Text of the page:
It would not have occurred to me that something like that could happen - but I did not like the thing anyway. I'm talking about a Christmas tree, the tallest in this country, nicknamed Big Charles, that stood in Prague's Old Town Square until last Saturday when it came crashing down and nearly killed several people.
I could not believe that the City Hall had not had its stability checked by an expert and that the tree was actually six metres taller than regulations allow in that place. No wonder that a sudden gust of wind snapped the 31-metre tall conifer at its base like a sapling.
Four people, including a child, were hit by the falling mass of wood. One of them, a 54-year-old British tourist, may have to live with permanent consequences to his health.
This tragic accident is not the cause of my dislike of the tree, though, but rather a confirmation of my gut feeling. Call me a grumpy old pessimist but I always thought such tall Christmas trees in an almost non-religious country were a sign of megalomania rather than devotion and respect for tradition.
The tallest Christmas tree in Prague traditionally comes from the deep forests in the easternmost part of the country. The tree has to travel for more than a day to get to the capital, obstructing traffic on the way. A team of technicians travels ahead of the tree and takes down all overhead wires, only to put them back again when the "king" has passed. In the meantime, trams and all other traffic have to wait.
Last year, by coincidence, I found myself in the Old Town Square on the very evening when the tree was to be officially lit up. The square was packed. There were people clearly exhausted after a day of Christmas shopping, but there were also families who had come all the way from the suburbs specifically for the occasion - a supposedly spiritual moment of collective awe at something beautiful and bigger than us.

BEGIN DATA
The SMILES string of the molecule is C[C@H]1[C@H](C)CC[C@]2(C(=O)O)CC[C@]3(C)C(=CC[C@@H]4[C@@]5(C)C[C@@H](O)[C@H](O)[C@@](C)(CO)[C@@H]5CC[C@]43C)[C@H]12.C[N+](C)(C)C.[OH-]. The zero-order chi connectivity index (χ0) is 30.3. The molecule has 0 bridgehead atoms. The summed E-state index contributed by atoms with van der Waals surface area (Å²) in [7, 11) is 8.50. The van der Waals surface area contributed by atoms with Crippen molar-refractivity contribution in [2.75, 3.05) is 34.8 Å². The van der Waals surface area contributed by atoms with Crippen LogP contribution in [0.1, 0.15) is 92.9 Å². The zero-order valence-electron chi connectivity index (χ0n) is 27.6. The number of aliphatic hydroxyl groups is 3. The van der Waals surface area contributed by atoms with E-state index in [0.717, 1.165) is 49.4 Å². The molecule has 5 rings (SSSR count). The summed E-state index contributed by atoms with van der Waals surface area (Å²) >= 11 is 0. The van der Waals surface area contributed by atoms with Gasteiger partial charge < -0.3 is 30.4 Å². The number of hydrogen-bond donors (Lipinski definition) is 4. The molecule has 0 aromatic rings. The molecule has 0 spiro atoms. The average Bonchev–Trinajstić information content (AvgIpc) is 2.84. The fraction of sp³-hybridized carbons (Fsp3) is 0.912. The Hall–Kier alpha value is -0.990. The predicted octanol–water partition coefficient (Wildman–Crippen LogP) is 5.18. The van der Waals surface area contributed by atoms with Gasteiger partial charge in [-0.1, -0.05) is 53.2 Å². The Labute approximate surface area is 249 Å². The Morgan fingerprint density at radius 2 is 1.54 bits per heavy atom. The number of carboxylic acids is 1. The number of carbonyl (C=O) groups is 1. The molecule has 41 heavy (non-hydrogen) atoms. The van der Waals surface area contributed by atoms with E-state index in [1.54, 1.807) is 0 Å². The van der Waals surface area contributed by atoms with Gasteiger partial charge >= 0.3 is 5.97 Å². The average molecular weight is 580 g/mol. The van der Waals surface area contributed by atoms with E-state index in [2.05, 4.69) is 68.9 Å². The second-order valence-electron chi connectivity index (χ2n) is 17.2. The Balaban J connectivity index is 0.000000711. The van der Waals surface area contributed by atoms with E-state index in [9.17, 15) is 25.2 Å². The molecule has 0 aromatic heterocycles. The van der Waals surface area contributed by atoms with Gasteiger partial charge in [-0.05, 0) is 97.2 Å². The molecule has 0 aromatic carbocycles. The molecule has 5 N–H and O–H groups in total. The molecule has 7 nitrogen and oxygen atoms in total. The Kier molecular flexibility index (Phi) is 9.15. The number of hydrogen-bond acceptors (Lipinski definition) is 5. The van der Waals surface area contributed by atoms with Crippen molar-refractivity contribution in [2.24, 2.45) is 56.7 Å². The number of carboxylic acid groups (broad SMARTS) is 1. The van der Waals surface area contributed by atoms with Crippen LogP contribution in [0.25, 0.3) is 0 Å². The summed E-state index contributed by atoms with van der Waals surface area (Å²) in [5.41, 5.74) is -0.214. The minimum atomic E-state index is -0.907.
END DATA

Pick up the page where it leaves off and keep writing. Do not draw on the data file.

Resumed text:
But it was anything but that. While the orchestra was solemnly playing "Silent Night", people shouted abuse at each other as they kept stepping on each other's feet, being nudged by elbows or not being able to see because of someone's big hat. I was quite repelled and I resolved that the coming year I would make sure to be somewhere else on that night.
A year has passed. Since the horror-movie accident of last Saturday, a new Christmas tree has been erected on the square to replace the fallen giant. Its successor is five metres shorter. To me it doesn't sound like that much of a difference to feel safe anywhere near it. So now, at least, I have a sound reason to avoid the Old Town Square at Christmas time.
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